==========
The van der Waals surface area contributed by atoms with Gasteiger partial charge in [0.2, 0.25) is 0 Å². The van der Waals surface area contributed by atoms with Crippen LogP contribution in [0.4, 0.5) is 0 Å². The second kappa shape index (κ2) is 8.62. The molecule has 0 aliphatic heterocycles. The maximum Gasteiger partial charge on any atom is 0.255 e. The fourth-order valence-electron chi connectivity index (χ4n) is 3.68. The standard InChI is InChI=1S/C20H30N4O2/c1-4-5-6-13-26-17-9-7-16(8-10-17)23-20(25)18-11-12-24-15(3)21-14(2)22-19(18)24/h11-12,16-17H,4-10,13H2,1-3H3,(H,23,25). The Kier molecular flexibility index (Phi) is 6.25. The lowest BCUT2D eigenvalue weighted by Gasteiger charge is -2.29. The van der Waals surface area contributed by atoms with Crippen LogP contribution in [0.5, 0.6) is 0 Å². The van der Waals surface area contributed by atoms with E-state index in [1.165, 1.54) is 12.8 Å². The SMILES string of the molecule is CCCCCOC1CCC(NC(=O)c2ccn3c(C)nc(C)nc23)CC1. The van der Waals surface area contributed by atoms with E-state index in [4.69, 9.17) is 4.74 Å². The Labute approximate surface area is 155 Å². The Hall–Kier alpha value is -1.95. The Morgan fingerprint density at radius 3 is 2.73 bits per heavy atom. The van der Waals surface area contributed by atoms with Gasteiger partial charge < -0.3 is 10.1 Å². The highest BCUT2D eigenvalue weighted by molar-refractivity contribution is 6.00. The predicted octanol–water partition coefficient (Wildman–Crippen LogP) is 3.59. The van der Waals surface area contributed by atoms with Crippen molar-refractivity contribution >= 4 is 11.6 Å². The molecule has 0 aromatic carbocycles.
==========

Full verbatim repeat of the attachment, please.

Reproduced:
The van der Waals surface area contributed by atoms with Gasteiger partial charge in [0.2, 0.25) is 0 Å². The van der Waals surface area contributed by atoms with Crippen LogP contribution in [0.4, 0.5) is 0 Å². The second kappa shape index (κ2) is 8.62. The molecule has 0 aliphatic heterocycles. The maximum Gasteiger partial charge on any atom is 0.255 e. The fourth-order valence-electron chi connectivity index (χ4n) is 3.68. The standard InChI is InChI=1S/C20H30N4O2/c1-4-5-6-13-26-17-9-7-16(8-10-17)23-20(25)18-11-12-24-15(3)21-14(2)22-19(18)24/h11-12,16-17H,4-10,13H2,1-3H3,(H,23,25). The Kier molecular flexibility index (Phi) is 6.25. The lowest BCUT2D eigenvalue weighted by Gasteiger charge is -2.29. The van der Waals surface area contributed by atoms with Crippen LogP contribution in [0.5, 0.6) is 0 Å². The van der Waals surface area contributed by atoms with E-state index in [1.165, 1.54) is 12.8 Å². The SMILES string of the molecule is CCCCCOC1CCC(NC(=O)c2ccn3c(C)nc(C)nc23)CC1. The van der Waals surface area contributed by atoms with E-state index in [4.69, 9.17) is 4.74 Å². The Labute approximate surface area is 155 Å². The Hall–Kier alpha value is -1.95. The Morgan fingerprint density at radius 3 is 2.73 bits per heavy atom. The van der Waals surface area contributed by atoms with Gasteiger partial charge < -0.3 is 10.1 Å². The highest BCUT2D eigenvalue weighted by molar-refractivity contribution is 6.00. The predicted octanol–water partition coefficient (Wildman–Crippen LogP) is 3.59. The van der Waals surface area contributed by atoms with Crippen molar-refractivity contribution >= 4 is 11.6 Å². The molecule has 0 aromatic carbocycles.